CONTROLLING clutter in your home can be a challenge; many believe their houses are cluttered with things they don’t use anymore, and multiple studies have found a cluttered home can negatively affect your mental and physical health, while a cleaner home can make you feel happier and healthier.
You may realise clutter isn’t good for you, but it’s not always easy to get organised.
To help you get started, here is a room-by-room guide to cutting the clutter:
Inside the front / back door
Decide what belongs in your hallway and what doesn’t. The size of the space will influence this decision.
If your hall or porch is a spacious area, you might choose to store shoes, boots, umbrellas and your shopping trolley there. If you have a smaller space, you may decide you only have room for car keys.
Think about removing anything from the space that doesn’t help it serve its purpose in your home.
Wall-hung key racks can keep important keys at your fingertips.
Shoe racks are available in a variety of sizes and styles to fit your space and decor while keeping footwear organised and off the floor.
Assess the kind of clutter that builds up in your family room.
Perhaps your clutter consists of children’s toys, magazines and newspapers, or multiple remote controls for your variety of electrical entertainment.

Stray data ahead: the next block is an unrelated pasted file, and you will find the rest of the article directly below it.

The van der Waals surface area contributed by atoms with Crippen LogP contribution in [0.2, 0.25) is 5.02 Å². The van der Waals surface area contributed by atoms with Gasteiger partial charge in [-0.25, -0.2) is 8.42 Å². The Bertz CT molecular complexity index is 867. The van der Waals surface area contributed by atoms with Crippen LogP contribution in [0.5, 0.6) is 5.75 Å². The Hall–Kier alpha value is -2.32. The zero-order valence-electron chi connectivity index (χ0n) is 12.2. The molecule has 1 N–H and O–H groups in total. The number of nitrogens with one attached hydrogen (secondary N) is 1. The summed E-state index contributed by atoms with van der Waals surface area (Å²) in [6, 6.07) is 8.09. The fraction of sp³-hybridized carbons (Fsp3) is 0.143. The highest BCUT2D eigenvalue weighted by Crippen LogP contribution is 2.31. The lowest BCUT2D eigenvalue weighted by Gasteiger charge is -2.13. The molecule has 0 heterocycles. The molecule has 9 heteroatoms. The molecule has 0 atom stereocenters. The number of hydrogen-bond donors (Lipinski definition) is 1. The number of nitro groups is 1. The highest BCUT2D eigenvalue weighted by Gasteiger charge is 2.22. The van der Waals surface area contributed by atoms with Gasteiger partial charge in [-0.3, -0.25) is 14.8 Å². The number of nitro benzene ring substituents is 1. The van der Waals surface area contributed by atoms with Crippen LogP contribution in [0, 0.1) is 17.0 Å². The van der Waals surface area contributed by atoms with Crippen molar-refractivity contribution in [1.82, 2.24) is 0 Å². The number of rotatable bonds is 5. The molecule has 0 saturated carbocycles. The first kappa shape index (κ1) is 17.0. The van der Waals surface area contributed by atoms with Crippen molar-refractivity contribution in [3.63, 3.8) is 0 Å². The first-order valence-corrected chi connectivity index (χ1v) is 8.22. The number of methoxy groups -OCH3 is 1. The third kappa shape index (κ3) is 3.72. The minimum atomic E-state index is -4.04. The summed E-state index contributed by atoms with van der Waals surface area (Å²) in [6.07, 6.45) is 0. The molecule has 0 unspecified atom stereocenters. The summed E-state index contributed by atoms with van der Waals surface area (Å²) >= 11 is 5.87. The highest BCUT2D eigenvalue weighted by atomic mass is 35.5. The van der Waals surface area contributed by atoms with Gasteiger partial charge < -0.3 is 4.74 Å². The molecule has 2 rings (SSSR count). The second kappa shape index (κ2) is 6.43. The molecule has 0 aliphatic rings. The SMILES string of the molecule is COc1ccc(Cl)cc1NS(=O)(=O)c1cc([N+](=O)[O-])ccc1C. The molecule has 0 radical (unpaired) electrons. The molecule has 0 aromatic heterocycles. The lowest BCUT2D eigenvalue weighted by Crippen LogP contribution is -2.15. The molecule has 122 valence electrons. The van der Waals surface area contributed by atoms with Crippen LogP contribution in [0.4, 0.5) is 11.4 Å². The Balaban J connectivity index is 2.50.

Once you know what kind of clutter you’re collecting, decide if it belongs and must be accommodated, or should go.
Add storage solutions specific to your needs. For example, storage ottomans can double as extra seating and a place to store frequently used toys.
Sometimes furniture that’s too large for a space can add to the feeling of a cluttered and congested room.
Assess your family room furniture. Is it the right size for the space, or is it overwhelming the area?
Replace overly large furnishings with ones that better fit the room. If you have the room for it, a large shelving or cabinet unit can help contain clutter.
Add decorative containers to help keep everyday items like toys, magazines and other frequently used items organised on shelves.
Tackle the bathroom cabinets and dump any partial bottles of shampoo, tubes of toothpaste and towels that have seen better days.
Be brutal. If you haven’t used that half bottle of body wash so far, chances are you never will.
Clean out your medicine cabinet. Discarding expired prescription medicines can help reduce the risk of someone accidentally taking the wrong medication.
Worktops frequently host a wealth of kitchen-related clutter, from the post you brought in yesterday and forgot to go through to small appliances you use once or twice a year.
Clearing off worktops can make a kitchen feel visually more appealing, look bigger and function better.
Remove and store rarely used small appliances, ditch the ceramic container of utensils and store those items in drawers instead.
Pantries and cabinets can be nearly as cluttered as work spaces. Adding shelving and storage units within cabinets can help keep pots, pans, lids and plates better organised and more easily accessible.
Some people need a bit of extra incentive to stay organised.
Consider replacing solid cabinet doors with glass ones that reveal what’s inside. Knowing the contents of your cabinets are always on display can help inspire you to keep them tidy and organized. Plus, glass-front cabinets are an opportunity to create an appealing visual display.